All nine counties are expected to be ready by Saturday. Four began telling Tuesday, and one of those, Lyon County, planned to be finished by the end of the day. The other five wanted to start on Wednesday.
WHERE DOES THE MONEY COME FROM?
Leavitt and Gietzen provided credit cards to pay for the nearly $120,000 cost, according to the Secretary of State’s office. Leavitt has an online fundraising page that has raised more than $47,000 as of Tuesday afternoon. Gietzen also said he receives donations from a network built over three decades in the anti-abortion movement, but declined to be more specific.
The two initially wanted the vote to be recounted in all 105 Kansas counties, but they couldn’t raise the $229,000 required. Gietzen said the nine counties were chosen partly based on their population and cost.
Votes are tallied in Douglas County, home of the main campus of the University of Kansas; Johnson County, in suburban Kansas City; Sedgwick County, home of Wichita; Shawnee County, home of Topeka; and the counties of Crawford, Harvey, Jefferson, Lyon and Thomas. Anti-abortionists lost all of those counties except Thomas.
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WHO IS BEHIND?
Gietzen was active in the anti-abortion movement and frequently protested outside a Wichita abortion clinic. He runs his own group, the Kansas Coalition for Life, which is separate from the larger and more influential Kansans for Life, who wield significant power in the Statehouse. He has pushed legislation to ban most abortions at around the sixth week of pregnancy. Kansas law doesn’t do that until week 22.
He also heads the Kansas Republican Assembly, which had some influence among GOP conservative activists more than a decade ago before they consolidated their hold on the state party organization. He retired from aircraft manufacturer Boeing.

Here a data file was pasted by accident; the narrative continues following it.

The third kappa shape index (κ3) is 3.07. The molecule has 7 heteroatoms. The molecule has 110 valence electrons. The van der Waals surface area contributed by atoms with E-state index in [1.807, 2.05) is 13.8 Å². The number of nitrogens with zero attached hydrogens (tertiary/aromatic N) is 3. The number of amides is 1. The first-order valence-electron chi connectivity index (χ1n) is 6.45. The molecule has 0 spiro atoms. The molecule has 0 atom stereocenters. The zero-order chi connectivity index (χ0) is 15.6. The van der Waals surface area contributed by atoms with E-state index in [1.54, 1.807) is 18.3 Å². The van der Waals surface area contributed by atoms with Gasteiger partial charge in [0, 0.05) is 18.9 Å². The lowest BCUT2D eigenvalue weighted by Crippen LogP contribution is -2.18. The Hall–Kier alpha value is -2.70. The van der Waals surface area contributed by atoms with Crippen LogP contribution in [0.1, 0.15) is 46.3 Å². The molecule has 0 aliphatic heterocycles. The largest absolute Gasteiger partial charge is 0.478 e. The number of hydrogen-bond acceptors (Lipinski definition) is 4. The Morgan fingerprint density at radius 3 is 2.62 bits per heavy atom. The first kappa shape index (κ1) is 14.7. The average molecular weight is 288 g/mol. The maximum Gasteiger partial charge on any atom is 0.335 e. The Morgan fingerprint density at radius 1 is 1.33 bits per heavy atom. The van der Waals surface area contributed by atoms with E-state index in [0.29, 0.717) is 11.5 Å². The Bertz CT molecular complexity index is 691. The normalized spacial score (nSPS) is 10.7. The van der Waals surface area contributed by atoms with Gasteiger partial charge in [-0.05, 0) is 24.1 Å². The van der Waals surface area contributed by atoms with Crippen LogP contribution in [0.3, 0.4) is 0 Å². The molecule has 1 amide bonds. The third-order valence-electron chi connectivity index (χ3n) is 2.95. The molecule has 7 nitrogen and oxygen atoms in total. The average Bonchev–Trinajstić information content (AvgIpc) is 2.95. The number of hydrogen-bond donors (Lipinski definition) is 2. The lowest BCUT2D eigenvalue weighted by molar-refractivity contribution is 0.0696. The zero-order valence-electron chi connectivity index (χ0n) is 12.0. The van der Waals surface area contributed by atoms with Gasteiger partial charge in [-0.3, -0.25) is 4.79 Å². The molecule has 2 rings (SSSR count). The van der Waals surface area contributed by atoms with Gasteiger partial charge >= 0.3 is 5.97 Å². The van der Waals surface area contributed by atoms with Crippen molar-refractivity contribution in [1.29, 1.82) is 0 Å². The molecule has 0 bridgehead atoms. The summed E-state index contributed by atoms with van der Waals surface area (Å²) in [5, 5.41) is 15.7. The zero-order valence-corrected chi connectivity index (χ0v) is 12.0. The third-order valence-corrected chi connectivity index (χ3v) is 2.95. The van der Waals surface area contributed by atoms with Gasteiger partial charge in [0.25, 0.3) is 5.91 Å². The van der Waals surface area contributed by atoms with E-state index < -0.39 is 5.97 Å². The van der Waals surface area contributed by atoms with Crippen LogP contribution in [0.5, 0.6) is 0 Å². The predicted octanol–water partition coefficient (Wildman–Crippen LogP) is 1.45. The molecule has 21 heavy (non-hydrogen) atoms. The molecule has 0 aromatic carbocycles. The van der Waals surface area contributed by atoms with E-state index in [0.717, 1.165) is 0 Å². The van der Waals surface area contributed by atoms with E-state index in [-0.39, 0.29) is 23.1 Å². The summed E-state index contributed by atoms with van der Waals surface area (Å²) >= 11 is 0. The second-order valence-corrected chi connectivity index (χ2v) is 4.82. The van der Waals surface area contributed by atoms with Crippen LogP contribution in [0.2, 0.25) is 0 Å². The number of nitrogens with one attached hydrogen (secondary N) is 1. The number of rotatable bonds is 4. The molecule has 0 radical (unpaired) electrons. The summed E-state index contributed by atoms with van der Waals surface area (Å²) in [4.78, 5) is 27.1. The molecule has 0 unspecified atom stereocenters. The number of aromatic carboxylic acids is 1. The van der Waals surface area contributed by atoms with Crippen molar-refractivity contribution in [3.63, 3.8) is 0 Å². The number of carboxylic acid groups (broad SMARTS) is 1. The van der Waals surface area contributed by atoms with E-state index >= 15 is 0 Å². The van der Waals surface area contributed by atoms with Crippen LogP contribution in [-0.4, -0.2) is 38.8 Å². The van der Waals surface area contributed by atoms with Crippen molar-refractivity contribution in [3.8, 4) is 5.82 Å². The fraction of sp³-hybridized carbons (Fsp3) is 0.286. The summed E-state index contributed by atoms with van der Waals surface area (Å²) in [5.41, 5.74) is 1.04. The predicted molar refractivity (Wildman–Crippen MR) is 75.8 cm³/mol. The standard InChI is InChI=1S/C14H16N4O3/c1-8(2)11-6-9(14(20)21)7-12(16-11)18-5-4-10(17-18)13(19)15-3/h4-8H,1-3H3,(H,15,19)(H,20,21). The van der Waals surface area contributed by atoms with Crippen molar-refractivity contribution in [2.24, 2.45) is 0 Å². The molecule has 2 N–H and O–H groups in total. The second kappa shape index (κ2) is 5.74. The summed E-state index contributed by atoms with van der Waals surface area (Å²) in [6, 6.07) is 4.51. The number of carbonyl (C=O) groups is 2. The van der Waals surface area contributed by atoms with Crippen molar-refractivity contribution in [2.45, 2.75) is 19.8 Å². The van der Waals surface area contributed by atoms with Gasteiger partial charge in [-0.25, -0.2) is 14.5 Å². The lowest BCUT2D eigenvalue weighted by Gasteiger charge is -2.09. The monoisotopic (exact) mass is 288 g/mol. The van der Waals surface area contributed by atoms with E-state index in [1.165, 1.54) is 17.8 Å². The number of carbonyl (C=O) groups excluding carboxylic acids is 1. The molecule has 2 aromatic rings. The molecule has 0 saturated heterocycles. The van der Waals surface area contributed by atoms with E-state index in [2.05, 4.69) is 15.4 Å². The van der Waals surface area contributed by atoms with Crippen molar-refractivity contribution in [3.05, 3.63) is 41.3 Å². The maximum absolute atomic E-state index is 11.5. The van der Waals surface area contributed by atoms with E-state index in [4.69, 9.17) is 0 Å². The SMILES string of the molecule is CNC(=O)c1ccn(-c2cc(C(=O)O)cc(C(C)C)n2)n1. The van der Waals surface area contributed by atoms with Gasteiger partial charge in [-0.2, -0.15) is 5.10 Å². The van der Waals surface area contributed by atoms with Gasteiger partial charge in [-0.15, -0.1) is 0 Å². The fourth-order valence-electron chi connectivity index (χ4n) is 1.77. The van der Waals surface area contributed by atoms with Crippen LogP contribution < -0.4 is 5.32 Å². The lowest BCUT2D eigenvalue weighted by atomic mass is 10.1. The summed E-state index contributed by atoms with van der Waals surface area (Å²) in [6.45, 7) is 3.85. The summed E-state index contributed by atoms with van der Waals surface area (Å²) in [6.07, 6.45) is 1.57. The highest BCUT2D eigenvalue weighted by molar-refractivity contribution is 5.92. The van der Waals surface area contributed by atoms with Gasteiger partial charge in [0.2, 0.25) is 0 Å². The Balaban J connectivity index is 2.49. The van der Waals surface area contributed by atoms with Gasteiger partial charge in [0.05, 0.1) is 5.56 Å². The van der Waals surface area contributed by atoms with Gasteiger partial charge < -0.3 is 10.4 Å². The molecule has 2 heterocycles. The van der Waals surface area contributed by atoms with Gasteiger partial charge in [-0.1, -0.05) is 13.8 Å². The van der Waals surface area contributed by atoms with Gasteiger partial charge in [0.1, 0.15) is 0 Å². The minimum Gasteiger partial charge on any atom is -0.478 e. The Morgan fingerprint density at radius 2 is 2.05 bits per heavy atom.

He has repeatedly and unsuccessfully run for the state legislature and was an activist against cities adding fluoride to their drinking water, which Wichita opposed in 2012.
“He’s ready, right, he’s coming to the other side,” said former Republican state congressman John Whitmer, a Wichita radio talk show host. “There’s just not much wiggle room with Mark.”
Leavitt owns a hobby and craft store in Colby. She has questioned how Thomas County is handling its elections. She was a member of a local electoral advisory group.
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WHY DOESN’T THE RESULT CHANGE?
Voters in the nine counties cast approximately 59% of the more than 922,000 ballots for the Aug. 2 poll. They rejected the anti-abortion measure by 31 percentage points — well above the national total.
Recounts almost never reverse the outcome of elections, even in the closest races. Since the Florida recount for the 2000 presidential race, more than 30 US state elections have been the subject of recounts. The three who were overthrown were decided by hundreds of votes – not thousands.
The largest margin erased by a statewide recount was 261 votes in the 2004 Washington state gubernatorial election. There is no precedent in US history for a recount to reverse the outcome of an election started by more than 165,000 votes was decided.
Even some strong anti-abortion advocates see the recount as a waste of time and money. Whitmer said the money could be much better spent on GOP efforts to unseat Democratic Gov. Laura Kelly or on competitive House seats.
Hollingsworth reported from Kansas City, Missouri, and Riccardi from Denver. Also involved were Margaret Stafford in Kansas City, Missouri and Stephen Ohlemacher in Washington, DC
© 2022 The Canadian Press
https://globalnews.ca/news/9064828/kansas-recount-abortion-referendum/ Kansas begins abortion referendum recount despite numerous “no” votes. Here’s why – National